The disruption caused by the ongoing coronavirus pandemic is expected to result in a 5.1% fall in U.S. retail spending in 2020, more than double the decline seen during 2009’s financial crisis, with fashion retailers set to be among the biggest victims.
A new study from GlobalData predicts that U.S. retail spending will see one of the steepest slumps of any country in 2020, experiencing a decrease of $200 billion versus 2019. Only 10 other major markets are forecast to see deeper declines.
Different sectors will have markedly different fates, though, with food, grocery, and health retailers seeing sales increase as consumers move to stockpile essentials, while non-essential retailers will suffer the most drastic declines due to a drop-off in consumer confidence.
Fashion retail, in particular, is expected to feel the pinch. As GlobalData retail analyst Emily Salter explains, “consumers have no events or holidays to purchase new clothes for, and growth in the demand for loungewear cannot match this.”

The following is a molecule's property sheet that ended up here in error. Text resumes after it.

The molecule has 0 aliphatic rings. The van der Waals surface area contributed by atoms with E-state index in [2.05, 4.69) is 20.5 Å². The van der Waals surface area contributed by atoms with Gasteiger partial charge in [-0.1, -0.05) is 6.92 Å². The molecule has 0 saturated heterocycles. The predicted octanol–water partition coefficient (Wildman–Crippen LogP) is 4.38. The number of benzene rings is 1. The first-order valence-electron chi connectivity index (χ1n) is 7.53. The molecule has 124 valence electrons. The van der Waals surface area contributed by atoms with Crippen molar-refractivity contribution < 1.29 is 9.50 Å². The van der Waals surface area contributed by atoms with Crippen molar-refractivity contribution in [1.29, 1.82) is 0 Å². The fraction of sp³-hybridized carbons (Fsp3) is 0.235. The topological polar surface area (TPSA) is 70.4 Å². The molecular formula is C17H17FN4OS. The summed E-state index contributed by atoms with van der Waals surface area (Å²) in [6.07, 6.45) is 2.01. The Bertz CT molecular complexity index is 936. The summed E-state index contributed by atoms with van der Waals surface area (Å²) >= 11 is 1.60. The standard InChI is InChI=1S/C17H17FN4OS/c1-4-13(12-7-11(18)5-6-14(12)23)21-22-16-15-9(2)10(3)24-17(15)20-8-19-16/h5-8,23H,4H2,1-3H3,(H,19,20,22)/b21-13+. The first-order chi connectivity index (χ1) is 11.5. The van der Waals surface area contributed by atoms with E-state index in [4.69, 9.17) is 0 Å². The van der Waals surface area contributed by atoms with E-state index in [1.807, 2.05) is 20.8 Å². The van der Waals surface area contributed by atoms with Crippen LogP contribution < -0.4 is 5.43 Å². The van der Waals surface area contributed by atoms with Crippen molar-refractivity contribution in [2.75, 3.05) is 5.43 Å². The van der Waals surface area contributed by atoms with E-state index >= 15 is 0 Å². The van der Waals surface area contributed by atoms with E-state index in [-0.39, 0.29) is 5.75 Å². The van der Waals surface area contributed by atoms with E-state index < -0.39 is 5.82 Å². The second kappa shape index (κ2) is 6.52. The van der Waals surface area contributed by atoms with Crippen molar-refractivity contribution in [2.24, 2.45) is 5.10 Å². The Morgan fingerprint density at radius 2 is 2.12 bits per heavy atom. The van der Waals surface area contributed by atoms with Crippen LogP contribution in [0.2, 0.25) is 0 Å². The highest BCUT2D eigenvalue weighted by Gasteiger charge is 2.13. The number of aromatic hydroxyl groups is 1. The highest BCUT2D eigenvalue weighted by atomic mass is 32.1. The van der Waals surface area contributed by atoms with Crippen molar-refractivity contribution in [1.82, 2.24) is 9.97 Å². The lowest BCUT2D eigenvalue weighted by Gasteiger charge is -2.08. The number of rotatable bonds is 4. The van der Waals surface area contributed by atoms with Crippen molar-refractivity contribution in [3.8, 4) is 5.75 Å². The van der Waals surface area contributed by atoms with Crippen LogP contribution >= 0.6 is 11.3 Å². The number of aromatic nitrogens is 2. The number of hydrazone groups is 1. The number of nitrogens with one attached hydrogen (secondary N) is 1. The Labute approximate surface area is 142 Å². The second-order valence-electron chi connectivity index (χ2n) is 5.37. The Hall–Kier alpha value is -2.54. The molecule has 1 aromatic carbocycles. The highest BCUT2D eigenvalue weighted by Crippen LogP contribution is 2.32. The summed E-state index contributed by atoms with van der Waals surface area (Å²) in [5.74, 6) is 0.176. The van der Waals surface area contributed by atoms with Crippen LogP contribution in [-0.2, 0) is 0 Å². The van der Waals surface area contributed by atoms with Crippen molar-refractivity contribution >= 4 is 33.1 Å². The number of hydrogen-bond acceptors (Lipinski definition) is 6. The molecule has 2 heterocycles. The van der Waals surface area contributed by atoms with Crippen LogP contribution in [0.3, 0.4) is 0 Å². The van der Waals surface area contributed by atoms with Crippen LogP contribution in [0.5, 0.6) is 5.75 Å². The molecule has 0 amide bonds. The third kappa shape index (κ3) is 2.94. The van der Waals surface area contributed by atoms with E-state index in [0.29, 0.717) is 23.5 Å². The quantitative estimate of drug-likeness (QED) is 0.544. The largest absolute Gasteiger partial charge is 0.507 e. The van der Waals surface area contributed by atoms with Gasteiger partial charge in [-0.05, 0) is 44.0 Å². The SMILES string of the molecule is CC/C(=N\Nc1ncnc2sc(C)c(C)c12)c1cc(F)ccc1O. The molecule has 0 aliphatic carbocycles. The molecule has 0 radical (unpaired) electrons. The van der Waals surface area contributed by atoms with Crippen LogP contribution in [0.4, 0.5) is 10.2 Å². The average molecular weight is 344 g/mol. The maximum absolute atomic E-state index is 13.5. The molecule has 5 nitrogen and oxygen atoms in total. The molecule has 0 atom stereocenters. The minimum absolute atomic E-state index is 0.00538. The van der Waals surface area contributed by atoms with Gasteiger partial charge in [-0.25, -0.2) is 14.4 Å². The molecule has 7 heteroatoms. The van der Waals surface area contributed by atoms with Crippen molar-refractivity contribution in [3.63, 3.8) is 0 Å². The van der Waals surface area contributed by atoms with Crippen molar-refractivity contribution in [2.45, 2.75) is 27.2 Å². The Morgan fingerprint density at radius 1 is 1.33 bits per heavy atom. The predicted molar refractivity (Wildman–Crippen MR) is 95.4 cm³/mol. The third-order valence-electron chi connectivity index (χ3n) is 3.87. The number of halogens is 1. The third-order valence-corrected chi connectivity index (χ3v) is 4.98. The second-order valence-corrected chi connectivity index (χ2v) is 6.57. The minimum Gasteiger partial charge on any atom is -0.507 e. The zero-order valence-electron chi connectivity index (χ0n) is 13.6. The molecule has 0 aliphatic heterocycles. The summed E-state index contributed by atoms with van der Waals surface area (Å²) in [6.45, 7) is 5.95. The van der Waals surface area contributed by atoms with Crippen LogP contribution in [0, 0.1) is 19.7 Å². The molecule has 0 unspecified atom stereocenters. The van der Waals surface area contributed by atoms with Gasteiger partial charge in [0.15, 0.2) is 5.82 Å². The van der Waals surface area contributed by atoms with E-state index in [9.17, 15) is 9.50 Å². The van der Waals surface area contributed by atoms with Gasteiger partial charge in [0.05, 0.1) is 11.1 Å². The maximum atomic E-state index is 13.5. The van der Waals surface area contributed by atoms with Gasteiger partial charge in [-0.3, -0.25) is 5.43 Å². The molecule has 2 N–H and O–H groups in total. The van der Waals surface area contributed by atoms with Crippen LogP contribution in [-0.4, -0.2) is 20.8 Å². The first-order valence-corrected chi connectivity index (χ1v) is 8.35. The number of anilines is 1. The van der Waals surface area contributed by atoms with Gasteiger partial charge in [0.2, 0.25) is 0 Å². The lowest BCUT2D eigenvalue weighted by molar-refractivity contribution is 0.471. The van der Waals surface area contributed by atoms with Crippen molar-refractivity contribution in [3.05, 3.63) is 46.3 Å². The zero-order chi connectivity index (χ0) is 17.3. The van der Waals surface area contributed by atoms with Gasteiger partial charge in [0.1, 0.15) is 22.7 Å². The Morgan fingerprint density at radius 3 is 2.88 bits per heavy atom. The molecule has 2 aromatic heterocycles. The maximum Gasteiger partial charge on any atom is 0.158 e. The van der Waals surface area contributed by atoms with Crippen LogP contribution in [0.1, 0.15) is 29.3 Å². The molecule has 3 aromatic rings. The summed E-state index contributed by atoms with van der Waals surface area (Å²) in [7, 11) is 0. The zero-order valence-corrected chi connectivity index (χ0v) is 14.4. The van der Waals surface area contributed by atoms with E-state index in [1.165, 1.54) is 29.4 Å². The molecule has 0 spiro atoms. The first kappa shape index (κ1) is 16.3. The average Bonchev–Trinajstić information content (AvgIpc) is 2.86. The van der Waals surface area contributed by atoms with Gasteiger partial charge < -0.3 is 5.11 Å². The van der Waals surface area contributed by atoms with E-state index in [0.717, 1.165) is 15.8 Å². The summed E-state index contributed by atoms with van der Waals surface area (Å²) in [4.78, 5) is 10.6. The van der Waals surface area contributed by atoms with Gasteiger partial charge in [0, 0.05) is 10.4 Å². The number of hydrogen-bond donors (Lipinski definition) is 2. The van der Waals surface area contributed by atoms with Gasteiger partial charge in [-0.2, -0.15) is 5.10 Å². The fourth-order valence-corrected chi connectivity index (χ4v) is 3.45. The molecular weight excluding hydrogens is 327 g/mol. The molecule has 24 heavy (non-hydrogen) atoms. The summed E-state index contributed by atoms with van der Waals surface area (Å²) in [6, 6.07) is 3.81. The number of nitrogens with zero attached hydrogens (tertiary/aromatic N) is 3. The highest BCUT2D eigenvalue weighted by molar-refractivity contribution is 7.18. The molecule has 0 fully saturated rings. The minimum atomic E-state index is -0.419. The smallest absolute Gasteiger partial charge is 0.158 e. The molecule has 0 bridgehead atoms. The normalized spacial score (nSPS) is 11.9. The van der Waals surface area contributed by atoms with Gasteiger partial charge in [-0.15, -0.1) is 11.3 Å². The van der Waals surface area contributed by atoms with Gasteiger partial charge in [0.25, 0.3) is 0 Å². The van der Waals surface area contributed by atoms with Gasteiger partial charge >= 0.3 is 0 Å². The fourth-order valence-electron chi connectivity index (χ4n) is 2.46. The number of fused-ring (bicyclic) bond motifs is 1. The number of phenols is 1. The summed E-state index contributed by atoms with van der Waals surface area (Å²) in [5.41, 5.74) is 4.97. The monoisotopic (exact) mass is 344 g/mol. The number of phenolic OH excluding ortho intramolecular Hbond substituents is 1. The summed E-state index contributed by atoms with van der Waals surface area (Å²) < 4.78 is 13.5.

Restrictions are now lifting in some U.S. states, but GlobalData expects that many stores will remain closed for the time being and predicts footfall to be down significantly through the end of May. While spending on non-food items is expected to show signs of recovery in June, normal spending patterns will most likely not resume before October.
Furthermore, Salter pointed out that “among many consumers, this will not be the case because of the high unemployment rate caused by the economic restrictions currently in place.”
Overall, U.S. retail spending is expected to fare better than that of nations such as Spain, France, and Italy, because the country has not implemented a full lockdown. However, it is predicted to perform worse than the UK, Germany, and Canada, due to the vast number of job losses caused by Covid-19.